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Wyndham wants to retain its stronghold in economy lodging while expanding into higher-end properties that generate larger franchise fees. The company saw a swift increase in development deal signings after rival Choice Hotels abandoned its hostile takeover attempt last month.

Wyndham‘s executives saw March 11 as a fresh start for their hotel franchising company – that was the day Choice Hotels abandoned its hostile merger bid.

Wyndham’s bosses said Thursday during an earnings call that they’re now pursuing a two-pronged strategy. They want to retain their substantial position in economy hotels while growing their market share in more premium properties that generate higher franchise fees.

“We are actively pushing into higher chain scales,” said Geoff Ballotti, president and CEO. “But we will always look to lead in the economy segment.”

Wyndham shifts its portfolio mix upscale

When Wyndham went public in 2018, the group had about a dozen percentage points less of its portfolio in the budget segment and more of a weighting in midscale and higher-end hotels.

In the quarter, Wyndham notched a company record with a 3.7% rise in net rooms added to its system size. It grew its development pipeline by 8% year-over-year to a company record of 243,000 rooms.

Yet that growth was incrementally more in higher-end chain scales.

A couple of factors explain this mix shift toward premium brands.

Wyndham’s management is deliberately pursuing this policy. In the U.S., most of its domestic pipeline is expected to bring in 15% higher average revenue per available room (RevPAR) than the current average of its already open hotels. Those incoming hotels would bring an average royalty rate — essentially franchise fees — that is at least 5 basis points higher than its current system. Wyndham is putting more of its own money into the financing of these deals to help secure them than it ordinarily has.

“Our strategy of using key money to penetrate those upper chain scale and higher RevPAR markets is working,” said Michele Allen, chief financial officer.

WaterWalk by Wyndham - Phoenix AZ Living Room source wyndham
This is an example of a living room in a WaterWalk by Wyndham extended-stay property in Phoenix, Arizona. Source: Wyndham.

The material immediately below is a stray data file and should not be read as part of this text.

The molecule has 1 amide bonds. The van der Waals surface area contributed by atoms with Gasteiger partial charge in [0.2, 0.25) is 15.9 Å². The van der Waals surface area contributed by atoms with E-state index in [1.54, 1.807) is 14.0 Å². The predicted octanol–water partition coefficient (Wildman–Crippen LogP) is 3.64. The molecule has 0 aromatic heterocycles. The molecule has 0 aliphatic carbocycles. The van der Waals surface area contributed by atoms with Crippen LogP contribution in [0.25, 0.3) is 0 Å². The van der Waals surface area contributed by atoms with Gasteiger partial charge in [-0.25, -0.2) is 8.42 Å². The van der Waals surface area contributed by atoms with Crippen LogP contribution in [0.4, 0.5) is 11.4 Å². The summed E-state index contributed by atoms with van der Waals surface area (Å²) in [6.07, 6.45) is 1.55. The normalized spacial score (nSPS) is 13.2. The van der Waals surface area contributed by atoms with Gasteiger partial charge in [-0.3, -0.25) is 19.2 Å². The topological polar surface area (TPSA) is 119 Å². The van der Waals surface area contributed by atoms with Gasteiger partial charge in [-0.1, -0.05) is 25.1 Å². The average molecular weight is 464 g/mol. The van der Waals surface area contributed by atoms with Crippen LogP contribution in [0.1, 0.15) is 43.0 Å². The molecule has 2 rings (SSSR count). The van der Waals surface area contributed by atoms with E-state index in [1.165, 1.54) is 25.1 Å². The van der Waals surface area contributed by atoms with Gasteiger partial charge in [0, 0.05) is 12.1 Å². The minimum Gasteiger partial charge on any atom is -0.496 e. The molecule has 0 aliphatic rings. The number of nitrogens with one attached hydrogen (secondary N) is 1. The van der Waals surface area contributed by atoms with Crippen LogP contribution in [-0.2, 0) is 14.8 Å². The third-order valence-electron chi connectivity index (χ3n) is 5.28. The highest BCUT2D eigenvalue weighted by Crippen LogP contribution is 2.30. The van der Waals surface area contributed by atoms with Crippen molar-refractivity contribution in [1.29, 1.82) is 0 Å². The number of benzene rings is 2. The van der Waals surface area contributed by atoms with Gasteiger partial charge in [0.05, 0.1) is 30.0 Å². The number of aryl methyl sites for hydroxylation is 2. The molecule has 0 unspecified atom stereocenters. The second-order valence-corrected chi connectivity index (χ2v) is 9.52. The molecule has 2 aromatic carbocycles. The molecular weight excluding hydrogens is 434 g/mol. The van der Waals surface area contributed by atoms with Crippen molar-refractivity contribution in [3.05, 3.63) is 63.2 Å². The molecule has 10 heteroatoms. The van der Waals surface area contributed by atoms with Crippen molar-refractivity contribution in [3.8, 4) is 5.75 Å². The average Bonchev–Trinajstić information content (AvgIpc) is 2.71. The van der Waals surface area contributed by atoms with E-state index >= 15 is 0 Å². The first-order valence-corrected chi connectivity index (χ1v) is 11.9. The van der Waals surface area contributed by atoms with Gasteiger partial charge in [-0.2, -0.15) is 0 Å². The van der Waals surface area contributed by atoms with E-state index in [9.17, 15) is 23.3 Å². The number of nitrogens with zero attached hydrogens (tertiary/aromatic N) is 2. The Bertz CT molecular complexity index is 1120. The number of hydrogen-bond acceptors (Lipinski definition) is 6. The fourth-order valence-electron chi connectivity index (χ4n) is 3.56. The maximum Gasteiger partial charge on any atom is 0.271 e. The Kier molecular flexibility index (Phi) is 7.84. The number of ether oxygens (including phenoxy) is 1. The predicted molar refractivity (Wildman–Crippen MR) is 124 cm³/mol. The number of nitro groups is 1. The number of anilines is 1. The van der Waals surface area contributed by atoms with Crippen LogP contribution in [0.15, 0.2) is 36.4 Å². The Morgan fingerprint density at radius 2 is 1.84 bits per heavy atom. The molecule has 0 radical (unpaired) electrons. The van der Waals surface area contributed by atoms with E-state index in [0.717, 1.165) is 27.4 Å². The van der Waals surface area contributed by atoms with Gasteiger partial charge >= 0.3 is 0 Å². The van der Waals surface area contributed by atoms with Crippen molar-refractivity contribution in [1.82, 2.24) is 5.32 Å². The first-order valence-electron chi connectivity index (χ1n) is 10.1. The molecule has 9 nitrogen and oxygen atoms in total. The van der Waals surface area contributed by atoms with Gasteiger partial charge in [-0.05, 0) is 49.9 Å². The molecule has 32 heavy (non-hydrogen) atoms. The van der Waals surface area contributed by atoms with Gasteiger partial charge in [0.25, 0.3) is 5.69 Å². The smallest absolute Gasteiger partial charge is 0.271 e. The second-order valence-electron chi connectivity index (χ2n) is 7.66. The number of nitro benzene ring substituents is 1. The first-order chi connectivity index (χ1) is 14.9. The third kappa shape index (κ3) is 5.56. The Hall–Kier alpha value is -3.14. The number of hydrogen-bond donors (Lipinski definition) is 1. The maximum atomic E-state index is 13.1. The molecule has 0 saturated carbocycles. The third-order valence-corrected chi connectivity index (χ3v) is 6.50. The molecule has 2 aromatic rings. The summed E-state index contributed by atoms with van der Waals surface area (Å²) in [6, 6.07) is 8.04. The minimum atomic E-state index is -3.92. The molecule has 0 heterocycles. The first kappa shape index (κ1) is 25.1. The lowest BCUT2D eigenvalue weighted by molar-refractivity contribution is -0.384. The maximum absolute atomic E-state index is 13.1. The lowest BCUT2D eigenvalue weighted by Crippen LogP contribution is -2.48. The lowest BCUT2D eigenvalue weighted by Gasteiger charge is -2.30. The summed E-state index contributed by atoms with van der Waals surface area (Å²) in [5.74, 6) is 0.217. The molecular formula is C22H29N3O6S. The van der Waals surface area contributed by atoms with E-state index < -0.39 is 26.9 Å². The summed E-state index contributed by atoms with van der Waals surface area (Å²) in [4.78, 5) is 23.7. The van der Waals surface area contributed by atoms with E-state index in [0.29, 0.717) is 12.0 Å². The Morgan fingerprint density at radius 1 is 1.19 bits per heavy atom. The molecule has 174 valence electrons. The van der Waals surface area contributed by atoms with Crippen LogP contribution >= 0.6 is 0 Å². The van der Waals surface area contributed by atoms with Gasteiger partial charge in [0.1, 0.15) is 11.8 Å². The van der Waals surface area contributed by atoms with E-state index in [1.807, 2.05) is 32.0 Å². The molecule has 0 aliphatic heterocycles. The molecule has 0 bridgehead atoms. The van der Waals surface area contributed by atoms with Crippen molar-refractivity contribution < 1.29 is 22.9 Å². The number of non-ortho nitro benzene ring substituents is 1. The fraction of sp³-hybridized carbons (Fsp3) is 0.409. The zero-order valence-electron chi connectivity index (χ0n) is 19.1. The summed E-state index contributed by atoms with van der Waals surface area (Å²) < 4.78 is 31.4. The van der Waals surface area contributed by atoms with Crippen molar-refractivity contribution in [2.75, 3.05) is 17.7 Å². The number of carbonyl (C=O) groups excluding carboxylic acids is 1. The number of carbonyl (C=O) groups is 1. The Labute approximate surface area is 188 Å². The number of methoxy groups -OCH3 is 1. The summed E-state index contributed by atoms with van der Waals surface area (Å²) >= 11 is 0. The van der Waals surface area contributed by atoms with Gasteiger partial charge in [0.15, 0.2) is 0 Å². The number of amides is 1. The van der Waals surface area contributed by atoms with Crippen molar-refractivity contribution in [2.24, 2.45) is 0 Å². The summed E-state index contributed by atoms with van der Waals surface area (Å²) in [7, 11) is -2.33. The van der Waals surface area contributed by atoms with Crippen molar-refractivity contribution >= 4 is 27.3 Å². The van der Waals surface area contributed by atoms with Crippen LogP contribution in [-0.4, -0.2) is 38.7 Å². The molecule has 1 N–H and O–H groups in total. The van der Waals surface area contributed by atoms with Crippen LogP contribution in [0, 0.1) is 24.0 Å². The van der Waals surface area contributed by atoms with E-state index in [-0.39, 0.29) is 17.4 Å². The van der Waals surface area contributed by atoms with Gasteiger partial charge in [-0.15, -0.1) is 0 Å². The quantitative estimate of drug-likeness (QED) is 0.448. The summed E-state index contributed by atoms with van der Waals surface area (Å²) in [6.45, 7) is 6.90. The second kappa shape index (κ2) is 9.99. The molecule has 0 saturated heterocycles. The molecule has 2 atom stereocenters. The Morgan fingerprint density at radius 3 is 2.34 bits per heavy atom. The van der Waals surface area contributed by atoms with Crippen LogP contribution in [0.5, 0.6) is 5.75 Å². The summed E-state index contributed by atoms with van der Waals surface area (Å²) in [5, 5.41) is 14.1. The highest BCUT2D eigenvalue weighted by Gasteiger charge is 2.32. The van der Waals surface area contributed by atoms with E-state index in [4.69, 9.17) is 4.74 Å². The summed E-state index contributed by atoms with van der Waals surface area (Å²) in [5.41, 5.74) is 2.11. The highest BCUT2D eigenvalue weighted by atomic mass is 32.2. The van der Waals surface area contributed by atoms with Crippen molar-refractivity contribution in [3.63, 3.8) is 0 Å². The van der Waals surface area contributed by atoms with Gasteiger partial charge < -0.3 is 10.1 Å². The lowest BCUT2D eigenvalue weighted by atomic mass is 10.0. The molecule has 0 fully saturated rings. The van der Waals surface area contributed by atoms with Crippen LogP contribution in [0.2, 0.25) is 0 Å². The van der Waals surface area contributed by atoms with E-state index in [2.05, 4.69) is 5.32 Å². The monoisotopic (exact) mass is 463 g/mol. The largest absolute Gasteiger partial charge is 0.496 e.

A post-Choice rise in deal flow

Managers of the Parsippany, New Jersey-based hotel operator claimed to see a quick lift in signings for development deals after March 11.

“Owners who were uncertain on committing to deals with us, those who did not want to wind up in the Choice system, have since agreed to sign,” Ballotti said. “There’s no better example of that, since the dozen WaterWalk [its new extended stay brand] conversions we did this month.”

“On the conversion side, from a signing standpoint, we’re up over 20% year-over-year in the quarter,” Balloti said. “New construction executions were also up over 20% versus both the first quarter and even back before Covid. We’re positive about the tenor of conversations.”

exterior of Wyndham Garden’s new Arbor prototype
Exterior of Wyndham Garden’s Arbor prototype for new construction. Source: Wyndham

Wyndham’s first-quarter 2024

The company generated a net income of $16 million, down from $67 million in the quarter a year ago. Management blamed the drop mainly on “transaction-related expenses resulting from the unsuccessful hostile takeover attempt by Choice Hotels.”

It generated $305 million in revenue, down from $313 million a year earlier. Its adjusted EBITDA was $141 million, down from $147 million a year earlier.

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Tags: budget hotels, earnings, future of lodging, hotel development, hotel earnings, wyndham, wyndham hotel group, Wyndham hotels

Photo credit: Facade at night of the 488-key Wyndham Acmar Klang Hotel, which debuted in 2019 in Malaysia. Source: Wyndham

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